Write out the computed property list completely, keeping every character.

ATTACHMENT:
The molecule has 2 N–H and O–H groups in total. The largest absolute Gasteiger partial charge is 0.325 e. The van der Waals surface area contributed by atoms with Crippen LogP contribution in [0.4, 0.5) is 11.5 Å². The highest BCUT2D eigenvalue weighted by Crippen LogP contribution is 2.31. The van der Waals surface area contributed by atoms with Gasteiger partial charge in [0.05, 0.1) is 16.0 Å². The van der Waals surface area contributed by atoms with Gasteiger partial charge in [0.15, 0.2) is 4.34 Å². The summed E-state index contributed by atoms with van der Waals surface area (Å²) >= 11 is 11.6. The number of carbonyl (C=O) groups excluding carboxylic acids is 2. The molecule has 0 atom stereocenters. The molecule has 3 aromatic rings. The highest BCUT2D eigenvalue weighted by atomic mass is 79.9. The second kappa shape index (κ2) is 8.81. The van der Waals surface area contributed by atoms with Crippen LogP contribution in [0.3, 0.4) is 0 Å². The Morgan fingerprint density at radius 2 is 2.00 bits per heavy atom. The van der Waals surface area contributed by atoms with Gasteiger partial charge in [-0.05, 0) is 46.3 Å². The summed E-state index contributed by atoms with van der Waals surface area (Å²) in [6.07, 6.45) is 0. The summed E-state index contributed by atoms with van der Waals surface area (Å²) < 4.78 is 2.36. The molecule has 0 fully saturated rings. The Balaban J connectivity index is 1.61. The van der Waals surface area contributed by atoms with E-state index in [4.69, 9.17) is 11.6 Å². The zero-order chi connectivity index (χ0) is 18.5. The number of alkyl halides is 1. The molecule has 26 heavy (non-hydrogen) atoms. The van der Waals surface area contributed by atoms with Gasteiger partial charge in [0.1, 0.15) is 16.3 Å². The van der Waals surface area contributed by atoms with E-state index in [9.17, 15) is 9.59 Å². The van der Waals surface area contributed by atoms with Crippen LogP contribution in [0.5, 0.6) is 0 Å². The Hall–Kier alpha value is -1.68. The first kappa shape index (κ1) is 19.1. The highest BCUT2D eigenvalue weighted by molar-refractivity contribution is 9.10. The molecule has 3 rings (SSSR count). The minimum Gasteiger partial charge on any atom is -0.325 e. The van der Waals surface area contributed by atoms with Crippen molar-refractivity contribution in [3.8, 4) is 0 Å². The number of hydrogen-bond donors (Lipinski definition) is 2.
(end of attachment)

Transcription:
The molecule has 2 N–H and O–H groups in total. The largest absolute Gasteiger partial charge is 0.325 e. The van der Waals surface area contributed by atoms with Crippen LogP contribution in [0.4, 0.5) is 11.5 Å². The highest BCUT2D eigenvalue weighted by Crippen LogP contribution is 2.31. The van der Waals surface area contributed by atoms with Gasteiger partial charge in [0.05, 0.1) is 16.0 Å². The van der Waals surface area contributed by atoms with Gasteiger partial charge in [0.15, 0.2) is 4.34 Å². The summed E-state index contributed by atoms with van der Waals surface area (Å²) >= 11 is 11.6. The number of carbonyl (C=O) groups excluding carboxylic acids is 2. The molecule has 0 atom stereocenters. The molecule has 3 aromatic rings. The highest BCUT2D eigenvalue weighted by atomic mass is 79.9. The second kappa shape index (κ2) is 8.81. The van der Waals surface area contributed by atoms with Crippen LogP contribution in [0.3, 0.4) is 0 Å². The Morgan fingerprint density at radius 2 is 2.00 bits per heavy atom. The van der Waals surface area contributed by atoms with Gasteiger partial charge in [-0.05, 0) is 46.3 Å². The summed E-state index contributed by atoms with van der Waals surface area (Å²) in [6.07, 6.45) is 0. The summed E-state index contributed by atoms with van der Waals surface area (Å²) < 4.78 is 2.36. The molecule has 0 fully saturated rings. The Balaban J connectivity index is 1.61. The van der Waals surface area contributed by atoms with E-state index in [4.69, 9.17) is 11.6 Å². The zero-order chi connectivity index (χ0) is 18.5. The number of alkyl halides is 1. The molecule has 26 heavy (non-hydrogen) atoms. The van der Waals surface area contributed by atoms with Gasteiger partial charge in [0.1, 0.15) is 16.3 Å². The van der Waals surface area contributed by atoms with E-state index in [9.17, 15) is 9.59 Å². The van der Waals surface area contributed by atoms with Crippen LogP contribution in [0.5, 0.6) is 0 Å². The Hall–Kier alpha value is -1.68. The first kappa shape index (κ1) is 19.1. The highest BCUT2D eigenvalue weighted by molar-refractivity contribution is 9.10. The molecule has 3 rings (SSSR count). The minimum Gasteiger partial charge on any atom is -0.325 e. The van der Waals surface area contributed by atoms with Crippen molar-refractivity contribution in [3.8, 4) is 0 Å². The number of hydrogen-bond donors (Lipinski definition) is 2.